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Photo by marijuanaeducation.org

Cannabis consumers in Colorado are celebrating and retail stores are stocking up for September 16, 2015. The cannabis industry is not celebrating the Mexican Independence Day, but rather a day that special marijuana state taxes are reduced to zero.

The tax-break day is expected to draw large crowds to recreational stores around the state. On September 16, the 10 percent special sales tax on cannabis products will be waived, leaving only the standard 2.9 percent sales tax on all products — a result of Colorado’s Taxpayer Bill of Rights, or TABOR.

TABOR was the reason that Coloradans, in November 2013, voted on Proposition AA which created the 15 percent excise tax on wholesale transactions and 10 percent special sale tax at the register. TABOR requires all new taxes to be passed by popular vote, including the proposed taxes in Amendment 64. The law prohibits state and local lawmakers from increasing tax rates without approval from voters,. The bill also imposes a TABOR spending limit, or a limit on the total amount of revenue the state can spend in a given fiscal year. Any revenue in excess of the TABOR limit, known as the TABOR surplus, must be refunded to taxpayers in the absence of voter-approved changes. In the case of cannabis taxes, a refund of approximately eight dollars will be issued to Colorado taxpayers, under the “Six-Tier Sales Tax Refund” mechanism, depending on the outcome of a separate ballot initiative this November.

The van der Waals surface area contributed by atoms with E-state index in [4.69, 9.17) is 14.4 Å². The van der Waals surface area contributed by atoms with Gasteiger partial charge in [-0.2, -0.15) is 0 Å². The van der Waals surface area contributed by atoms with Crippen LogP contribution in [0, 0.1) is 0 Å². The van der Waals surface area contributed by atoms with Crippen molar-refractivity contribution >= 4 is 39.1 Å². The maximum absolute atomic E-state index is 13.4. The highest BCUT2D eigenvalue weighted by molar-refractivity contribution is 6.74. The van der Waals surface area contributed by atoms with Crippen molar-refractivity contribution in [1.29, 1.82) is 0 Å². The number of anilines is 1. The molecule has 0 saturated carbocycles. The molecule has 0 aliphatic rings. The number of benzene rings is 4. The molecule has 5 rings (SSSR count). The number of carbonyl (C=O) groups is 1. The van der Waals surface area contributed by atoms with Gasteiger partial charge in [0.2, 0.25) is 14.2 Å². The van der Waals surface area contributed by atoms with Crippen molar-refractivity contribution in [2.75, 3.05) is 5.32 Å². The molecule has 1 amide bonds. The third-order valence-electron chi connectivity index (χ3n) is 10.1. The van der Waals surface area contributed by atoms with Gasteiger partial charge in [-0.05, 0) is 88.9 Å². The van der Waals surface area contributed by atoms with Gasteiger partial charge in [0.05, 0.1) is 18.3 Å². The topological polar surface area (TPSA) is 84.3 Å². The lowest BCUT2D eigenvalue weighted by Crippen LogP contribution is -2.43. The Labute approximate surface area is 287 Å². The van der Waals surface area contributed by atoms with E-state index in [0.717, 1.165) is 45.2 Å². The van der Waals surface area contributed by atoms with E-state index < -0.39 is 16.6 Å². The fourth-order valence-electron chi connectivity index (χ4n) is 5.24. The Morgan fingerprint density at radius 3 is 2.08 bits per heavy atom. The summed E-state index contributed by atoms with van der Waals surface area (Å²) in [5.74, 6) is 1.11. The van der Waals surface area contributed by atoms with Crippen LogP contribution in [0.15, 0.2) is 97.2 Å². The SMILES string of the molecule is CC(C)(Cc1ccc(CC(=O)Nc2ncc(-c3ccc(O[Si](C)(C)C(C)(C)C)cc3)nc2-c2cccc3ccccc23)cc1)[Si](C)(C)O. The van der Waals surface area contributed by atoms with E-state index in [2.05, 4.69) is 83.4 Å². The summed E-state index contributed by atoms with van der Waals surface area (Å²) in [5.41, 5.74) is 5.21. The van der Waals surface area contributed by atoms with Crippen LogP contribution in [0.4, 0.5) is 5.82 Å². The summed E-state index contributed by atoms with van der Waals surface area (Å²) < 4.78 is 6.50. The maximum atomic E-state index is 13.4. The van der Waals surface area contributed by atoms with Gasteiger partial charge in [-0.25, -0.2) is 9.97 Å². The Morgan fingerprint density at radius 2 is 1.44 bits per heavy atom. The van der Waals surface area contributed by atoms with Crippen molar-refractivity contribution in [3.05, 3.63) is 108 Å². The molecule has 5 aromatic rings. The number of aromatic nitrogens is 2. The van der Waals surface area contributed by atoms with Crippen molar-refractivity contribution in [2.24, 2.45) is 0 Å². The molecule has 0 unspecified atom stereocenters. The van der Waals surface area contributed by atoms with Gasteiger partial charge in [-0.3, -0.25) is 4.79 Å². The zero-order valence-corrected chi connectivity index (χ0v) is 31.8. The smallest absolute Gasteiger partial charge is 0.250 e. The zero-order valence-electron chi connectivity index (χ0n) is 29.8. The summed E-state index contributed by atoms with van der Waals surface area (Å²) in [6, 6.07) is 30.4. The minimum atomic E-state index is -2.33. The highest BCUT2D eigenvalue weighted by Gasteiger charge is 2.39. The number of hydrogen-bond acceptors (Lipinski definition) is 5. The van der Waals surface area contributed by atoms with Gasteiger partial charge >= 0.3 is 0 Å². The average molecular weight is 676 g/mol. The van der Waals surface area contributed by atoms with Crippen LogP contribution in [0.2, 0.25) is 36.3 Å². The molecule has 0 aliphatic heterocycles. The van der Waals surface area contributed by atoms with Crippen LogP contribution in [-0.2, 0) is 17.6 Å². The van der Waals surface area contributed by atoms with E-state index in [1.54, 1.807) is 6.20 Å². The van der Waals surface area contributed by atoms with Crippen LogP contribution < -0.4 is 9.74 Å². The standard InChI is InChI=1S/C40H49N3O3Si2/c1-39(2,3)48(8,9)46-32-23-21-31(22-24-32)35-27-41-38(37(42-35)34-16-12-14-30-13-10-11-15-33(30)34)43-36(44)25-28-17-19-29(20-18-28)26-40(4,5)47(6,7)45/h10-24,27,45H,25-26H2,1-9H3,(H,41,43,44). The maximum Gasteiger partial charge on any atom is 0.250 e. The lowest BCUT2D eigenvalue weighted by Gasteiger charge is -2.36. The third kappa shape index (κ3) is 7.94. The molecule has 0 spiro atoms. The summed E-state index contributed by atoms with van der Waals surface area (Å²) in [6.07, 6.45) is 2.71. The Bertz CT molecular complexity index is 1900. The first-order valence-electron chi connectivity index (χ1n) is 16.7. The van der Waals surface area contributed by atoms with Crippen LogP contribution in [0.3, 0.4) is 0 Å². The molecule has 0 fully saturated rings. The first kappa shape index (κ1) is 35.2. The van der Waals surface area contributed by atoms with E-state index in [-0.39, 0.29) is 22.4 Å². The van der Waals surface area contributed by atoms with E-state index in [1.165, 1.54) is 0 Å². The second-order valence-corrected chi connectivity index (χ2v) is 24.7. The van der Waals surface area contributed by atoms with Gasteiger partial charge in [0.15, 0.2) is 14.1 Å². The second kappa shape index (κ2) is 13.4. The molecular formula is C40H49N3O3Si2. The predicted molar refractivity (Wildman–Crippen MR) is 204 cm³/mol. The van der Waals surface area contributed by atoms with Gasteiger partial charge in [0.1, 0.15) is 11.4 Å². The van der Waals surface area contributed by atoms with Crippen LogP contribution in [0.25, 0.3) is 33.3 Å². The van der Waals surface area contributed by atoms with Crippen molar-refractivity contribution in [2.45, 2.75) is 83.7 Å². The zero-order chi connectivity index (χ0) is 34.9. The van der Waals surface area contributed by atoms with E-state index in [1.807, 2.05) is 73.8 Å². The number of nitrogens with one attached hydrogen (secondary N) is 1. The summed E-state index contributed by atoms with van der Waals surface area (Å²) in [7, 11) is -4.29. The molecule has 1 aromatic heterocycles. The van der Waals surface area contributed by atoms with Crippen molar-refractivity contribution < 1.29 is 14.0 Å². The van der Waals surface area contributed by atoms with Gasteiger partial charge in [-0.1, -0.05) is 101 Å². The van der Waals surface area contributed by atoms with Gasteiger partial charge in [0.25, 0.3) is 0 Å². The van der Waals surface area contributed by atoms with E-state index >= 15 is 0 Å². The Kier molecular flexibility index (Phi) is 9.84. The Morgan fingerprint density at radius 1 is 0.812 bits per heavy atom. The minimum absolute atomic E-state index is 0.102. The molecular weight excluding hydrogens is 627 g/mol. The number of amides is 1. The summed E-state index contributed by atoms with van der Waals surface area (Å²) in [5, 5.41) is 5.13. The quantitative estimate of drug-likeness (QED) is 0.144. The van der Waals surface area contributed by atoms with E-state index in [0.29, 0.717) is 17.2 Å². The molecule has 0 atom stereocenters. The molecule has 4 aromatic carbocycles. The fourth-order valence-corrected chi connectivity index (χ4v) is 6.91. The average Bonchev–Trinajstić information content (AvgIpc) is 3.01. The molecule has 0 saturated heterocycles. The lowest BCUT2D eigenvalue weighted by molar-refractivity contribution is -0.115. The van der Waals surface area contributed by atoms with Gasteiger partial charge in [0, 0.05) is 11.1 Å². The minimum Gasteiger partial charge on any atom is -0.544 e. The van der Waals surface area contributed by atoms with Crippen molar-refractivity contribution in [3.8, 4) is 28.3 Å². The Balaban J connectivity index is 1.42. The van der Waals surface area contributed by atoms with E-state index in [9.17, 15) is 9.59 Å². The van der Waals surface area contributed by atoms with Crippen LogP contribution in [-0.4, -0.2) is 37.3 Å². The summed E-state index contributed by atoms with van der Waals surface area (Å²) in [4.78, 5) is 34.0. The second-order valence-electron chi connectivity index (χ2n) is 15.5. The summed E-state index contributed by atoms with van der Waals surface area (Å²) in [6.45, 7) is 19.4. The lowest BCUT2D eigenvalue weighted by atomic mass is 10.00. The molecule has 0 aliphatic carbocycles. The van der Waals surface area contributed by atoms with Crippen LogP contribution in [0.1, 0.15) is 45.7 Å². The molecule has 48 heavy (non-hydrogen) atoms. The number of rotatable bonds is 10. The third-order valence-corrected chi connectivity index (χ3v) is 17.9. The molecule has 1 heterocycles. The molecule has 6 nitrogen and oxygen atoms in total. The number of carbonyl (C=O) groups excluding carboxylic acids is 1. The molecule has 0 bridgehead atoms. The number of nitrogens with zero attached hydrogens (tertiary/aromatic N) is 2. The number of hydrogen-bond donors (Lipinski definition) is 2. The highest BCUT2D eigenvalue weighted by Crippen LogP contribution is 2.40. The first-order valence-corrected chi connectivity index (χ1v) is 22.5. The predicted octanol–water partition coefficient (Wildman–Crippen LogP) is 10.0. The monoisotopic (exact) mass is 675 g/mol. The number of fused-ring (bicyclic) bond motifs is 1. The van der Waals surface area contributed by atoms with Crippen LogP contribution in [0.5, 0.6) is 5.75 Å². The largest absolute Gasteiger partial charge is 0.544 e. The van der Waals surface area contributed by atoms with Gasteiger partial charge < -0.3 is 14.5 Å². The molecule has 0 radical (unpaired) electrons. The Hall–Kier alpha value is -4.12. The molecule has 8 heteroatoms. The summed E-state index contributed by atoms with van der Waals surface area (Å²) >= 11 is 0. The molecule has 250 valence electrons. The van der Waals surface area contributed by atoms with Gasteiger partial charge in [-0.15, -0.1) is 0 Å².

Good Chemistry. Photo by Ellen Jaskol.
Good Chemistry. Photo by Ellen Jaskol.

Additionally, the law requires taxes that resulted in excess revenue to be waived, leading lawmakers to “waive” the taxes for one day and reimplement them the following day.

The tax holiday poses a conundrum to store owners who want to take advantage of the waived 15 percent wholesale excise tax, but still have to stock up prior to September 16 to meet the demand of consumers. State officials believe the holiday could result in $4 million in lost revenue, which is unlikely to affect the total annual marijuana taxes collected.

We spoke with Stephen Spinosa, manager of the Denver-based dispensary Good Chemistry, to see how he thinks this tax-break holiday is going to affect sales. “I think Wednesday will be a busy day for the industry, but there will be some confusion.” says Spinosa. “Many folks are labeling it a tax-free day, when it is really a tax reduction day. The special 10 percent marijuana tax will be removed, but all other local and retail sales taxes still apply.”

To help reduce some of the confusion surrounding the holiday, Good Chemistry has put together a “Retail Marijuana Tax Reduction Day” guide which explains the tax-break holiday in full detail for customers. The tax reduction guide can be found at either their Denver or Aurora locations.

If you plan to take advantage of the tax holiday, be prepared for a long wait and be sure you know the tax reduction you will be receiving before you walk through the dispensary door.

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